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I agree with their advice. If the company wanted to retain you, they needed to do the right thing first, without being faced with your departure.
It's happened to most of us at one point or another: you turn in your notice at a job, and the company scrambles to make a counteroffer designed to make you want to stay.
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Douglas Welch's profile photoBen Maddox's profile photoMary-Lynn Foster's profile photoCareer Opportunities Podcast's profile photo
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This matches the advice I have long given. You've already tipped your hand as a flight risk. The company would have to be pretty dumb if they didn't begin the process of working around you immediately, and who wants to be in that position?

The only exception is when the counter is to be given extra money to stay for a given period. I'm OK with that, as long as it is finite and understood they are paying you a premium to solve their transition problem.
 
Yes, then both sides are entering into the agreement with full knowledge that something is going to change in a finite amount of time. I would consider that more of retention payment than a typical counteroffer.

Counteroffers have always bothered me. They muddy the waters and it seems like one last effort by your current employer to manipulate you. It just feels wrong. Then again, I pay close attention to my intuition on issues like this, too.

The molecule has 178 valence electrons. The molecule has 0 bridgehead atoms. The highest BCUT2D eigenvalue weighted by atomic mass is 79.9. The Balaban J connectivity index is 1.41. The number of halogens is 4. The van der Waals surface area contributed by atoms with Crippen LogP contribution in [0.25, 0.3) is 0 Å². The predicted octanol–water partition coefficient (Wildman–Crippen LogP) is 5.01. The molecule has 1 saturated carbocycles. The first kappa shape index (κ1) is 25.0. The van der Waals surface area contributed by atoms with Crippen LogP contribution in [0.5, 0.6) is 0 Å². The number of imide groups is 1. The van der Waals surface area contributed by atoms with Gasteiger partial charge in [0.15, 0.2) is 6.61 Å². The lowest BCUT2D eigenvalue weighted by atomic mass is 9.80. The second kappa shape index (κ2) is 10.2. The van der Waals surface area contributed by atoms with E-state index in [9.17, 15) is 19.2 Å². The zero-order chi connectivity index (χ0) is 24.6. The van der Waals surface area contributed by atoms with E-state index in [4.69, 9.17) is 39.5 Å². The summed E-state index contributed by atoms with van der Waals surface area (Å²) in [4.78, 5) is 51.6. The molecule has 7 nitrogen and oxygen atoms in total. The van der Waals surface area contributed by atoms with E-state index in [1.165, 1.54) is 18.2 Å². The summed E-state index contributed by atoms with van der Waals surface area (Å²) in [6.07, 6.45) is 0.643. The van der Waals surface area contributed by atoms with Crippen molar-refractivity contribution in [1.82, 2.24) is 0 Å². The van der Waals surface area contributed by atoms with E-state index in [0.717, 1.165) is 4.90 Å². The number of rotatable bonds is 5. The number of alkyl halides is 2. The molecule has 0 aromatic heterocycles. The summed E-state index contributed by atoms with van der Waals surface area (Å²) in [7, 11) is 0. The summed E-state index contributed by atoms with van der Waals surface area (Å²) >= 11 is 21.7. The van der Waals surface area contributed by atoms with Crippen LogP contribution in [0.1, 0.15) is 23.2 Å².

Some people feel it is a negotiation game and consider it rude not to play along. I'm not justifying it, but I am pointing out that some expect if you are not happy then you will quit, fully expecting that they will make you a better offer. If a salesman is in charge of HR this is likely the case.
 
I always found it a silly game to play to have to threaten quitting to get a raise, but I have seen plenty of companies where that is the case. Blah!
 
Counter offers sound like they'd be a challenge. Another related game is a layoff with "We might call you later." ending. I actually declined an offer to go back to the same company days later for a couple reasons. One was the awkward feeling.

Thankfully I chose between 3 job offers 2 weeks later.
 
Yes, the layoff and rehire thing feels squinky, I agree. My thoughts always go to "Well, am I worth something to you, or not? Make up your mind!"
 
+Douglas Welch Background on that. Consulting company. Lack of work for a couple months and then a client finally came through a couple days too late. Was very tempted because it was related to game development. They thought of me because I have an interest in that area. They offered to make it like I never left.

Still, too much stuff made me uncomfortable.
 
You know, any time you get to play in the negotiating arena, it provides a great learning experience. I think if an offer is made, you should show good faith by at least entertaining it. Think about it. Ask some questions. You never know! Then, if it still doesn't feel right, thank them for the opportunity and respectfully decline,
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